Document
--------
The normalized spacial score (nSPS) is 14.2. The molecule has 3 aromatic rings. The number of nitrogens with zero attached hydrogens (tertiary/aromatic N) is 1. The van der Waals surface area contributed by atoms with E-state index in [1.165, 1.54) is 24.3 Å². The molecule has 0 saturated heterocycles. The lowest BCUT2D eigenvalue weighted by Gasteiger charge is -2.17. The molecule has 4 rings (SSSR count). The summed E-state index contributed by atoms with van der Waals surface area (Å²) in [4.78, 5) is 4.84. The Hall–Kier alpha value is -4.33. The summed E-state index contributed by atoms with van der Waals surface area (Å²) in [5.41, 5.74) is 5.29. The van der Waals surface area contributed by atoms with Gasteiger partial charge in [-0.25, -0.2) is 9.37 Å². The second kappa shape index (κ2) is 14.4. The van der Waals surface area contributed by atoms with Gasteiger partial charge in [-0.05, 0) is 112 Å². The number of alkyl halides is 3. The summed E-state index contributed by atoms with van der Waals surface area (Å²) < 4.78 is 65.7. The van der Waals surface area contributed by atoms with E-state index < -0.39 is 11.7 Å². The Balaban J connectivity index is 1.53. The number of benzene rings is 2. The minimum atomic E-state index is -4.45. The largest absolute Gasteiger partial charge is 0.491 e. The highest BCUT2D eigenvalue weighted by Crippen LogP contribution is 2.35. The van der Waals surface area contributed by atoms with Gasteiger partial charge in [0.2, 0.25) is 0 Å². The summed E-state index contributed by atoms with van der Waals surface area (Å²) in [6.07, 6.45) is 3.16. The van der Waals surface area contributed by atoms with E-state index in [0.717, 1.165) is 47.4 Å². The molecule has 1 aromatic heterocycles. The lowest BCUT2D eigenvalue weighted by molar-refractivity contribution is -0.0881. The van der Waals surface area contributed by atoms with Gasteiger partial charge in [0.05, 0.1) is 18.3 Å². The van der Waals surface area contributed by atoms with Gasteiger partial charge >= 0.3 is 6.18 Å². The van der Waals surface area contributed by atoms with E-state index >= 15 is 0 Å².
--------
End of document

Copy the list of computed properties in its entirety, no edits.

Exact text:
The normalized spacial score (nSPS) is 14.2. The molecule has 3 aromatic rings. The number of nitrogens with zero attached hydrogens (tertiary/aromatic N) is 1. The van der Waals surface area contributed by atoms with E-state index in [1.165, 1.54) is 24.3 Å². The molecule has 0 saturated heterocycles. The lowest BCUT2D eigenvalue weighted by Gasteiger charge is -2.17. The molecule has 4 rings (SSSR count). The summed E-state index contributed by atoms with van der Waals surface area (Å²) in [4.78, 5) is 4.84. The Hall–Kier alpha value is -4.33. The summed E-state index contributed by atoms with van der Waals surface area (Å²) in [5.41, 5.74) is 5.29. The van der Waals surface area contributed by atoms with Gasteiger partial charge in [-0.25, -0.2) is 9.37 Å². The second kappa shape index (κ2) is 14.4. The van der Waals surface area contributed by atoms with Gasteiger partial charge in [-0.05, 0) is 112 Å². The number of alkyl halides is 3. The summed E-state index contributed by atoms with van der Waals surface area (Å²) < 4.78 is 65.7. The van der Waals surface area contributed by atoms with E-state index < -0.39 is 11.7 Å². The Balaban J connectivity index is 1.53. The number of benzene rings is 2. The minimum atomic E-state index is -4.45. The largest absolute Gasteiger partial charge is 0.491 e. The highest BCUT2D eigenvalue weighted by Crippen LogP contribution is 2.35. The van der Waals surface area contributed by atoms with Gasteiger partial charge in [0.2, 0.25) is 0 Å². The summed E-state index contributed by atoms with van der Waals surface area (Å²) in [6.07, 6.45) is 3.16. The van der Waals surface area contributed by atoms with E-state index in [0.717, 1.165) is 47.4 Å². The molecule has 1 aromatic heterocycles. The lowest BCUT2D eigenvalue weighted by molar-refractivity contribution is -0.0881. The van der Waals surface area contributed by atoms with Gasteiger partial charge in [0.05, 0.1) is 18.3 Å². The van der Waals surface area contributed by atoms with Gasteiger partial charge >= 0.3 is 6.18 Å². The van der Waals surface area contributed by atoms with E-state index >= 15 is 0 Å².